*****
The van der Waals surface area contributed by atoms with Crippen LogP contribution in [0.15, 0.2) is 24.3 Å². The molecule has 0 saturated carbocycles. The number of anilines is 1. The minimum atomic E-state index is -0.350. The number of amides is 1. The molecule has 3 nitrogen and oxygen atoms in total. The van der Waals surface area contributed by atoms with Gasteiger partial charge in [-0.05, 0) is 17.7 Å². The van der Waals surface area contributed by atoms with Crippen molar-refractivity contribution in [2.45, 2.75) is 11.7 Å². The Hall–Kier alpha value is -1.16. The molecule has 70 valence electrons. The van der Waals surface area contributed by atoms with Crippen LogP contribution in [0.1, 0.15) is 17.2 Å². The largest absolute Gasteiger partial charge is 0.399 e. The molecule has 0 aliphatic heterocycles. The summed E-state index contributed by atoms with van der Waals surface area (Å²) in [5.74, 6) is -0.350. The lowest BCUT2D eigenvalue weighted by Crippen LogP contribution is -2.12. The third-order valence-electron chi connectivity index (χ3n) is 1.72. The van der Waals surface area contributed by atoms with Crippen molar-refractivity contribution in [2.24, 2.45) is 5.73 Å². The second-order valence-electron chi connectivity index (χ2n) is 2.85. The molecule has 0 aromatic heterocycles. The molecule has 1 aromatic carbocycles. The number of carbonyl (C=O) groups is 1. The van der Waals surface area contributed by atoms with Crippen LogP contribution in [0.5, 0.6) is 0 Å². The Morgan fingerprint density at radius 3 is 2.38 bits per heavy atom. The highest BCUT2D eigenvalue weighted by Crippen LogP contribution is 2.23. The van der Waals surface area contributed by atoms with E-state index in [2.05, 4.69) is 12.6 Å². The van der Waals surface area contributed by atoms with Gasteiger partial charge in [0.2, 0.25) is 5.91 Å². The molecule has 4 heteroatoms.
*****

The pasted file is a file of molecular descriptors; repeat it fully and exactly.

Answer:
The van der Waals surface area contributed by atoms with Crippen LogP contribution in [0.15, 0.2) is 24.3 Å². The molecule has 0 saturated carbocycles. The number of anilines is 1. The minimum atomic E-state index is -0.350. The number of amides is 1. The molecule has 3 nitrogen and oxygen atoms in total. The van der Waals surface area contributed by atoms with Gasteiger partial charge in [-0.05, 0) is 17.7 Å². The van der Waals surface area contributed by atoms with Crippen molar-refractivity contribution in [2.45, 2.75) is 11.7 Å². The Hall–Kier alpha value is -1.16. The molecule has 70 valence electrons. The van der Waals surface area contributed by atoms with Crippen LogP contribution in [0.1, 0.15) is 17.2 Å². The largest absolute Gasteiger partial charge is 0.399 e. The molecule has 0 aliphatic heterocycles. The summed E-state index contributed by atoms with van der Waals surface area (Å²) in [5.74, 6) is -0.350. The lowest BCUT2D eigenvalue weighted by Crippen LogP contribution is -2.12. The third-order valence-electron chi connectivity index (χ3n) is 1.72. The van der Waals surface area contributed by atoms with Crippen molar-refractivity contribution in [2.24, 2.45) is 5.73 Å². The second-order valence-electron chi connectivity index (χ2n) is 2.85. The molecule has 0 aromatic heterocycles. The molecule has 1 aromatic carbocycles. The number of carbonyl (C=O) groups is 1. The van der Waals surface area contributed by atoms with Crippen LogP contribution in [0.5, 0.6) is 0 Å². The Morgan fingerprint density at radius 3 is 2.38 bits per heavy atom. The highest BCUT2D eigenvalue weighted by Crippen LogP contribution is 2.23. The van der Waals surface area contributed by atoms with E-state index in [2.05, 4.69) is 12.6 Å². The van der Waals surface area contributed by atoms with Gasteiger partial charge in [0.2, 0.25) is 5.91 Å². The molecule has 4 heteroatoms.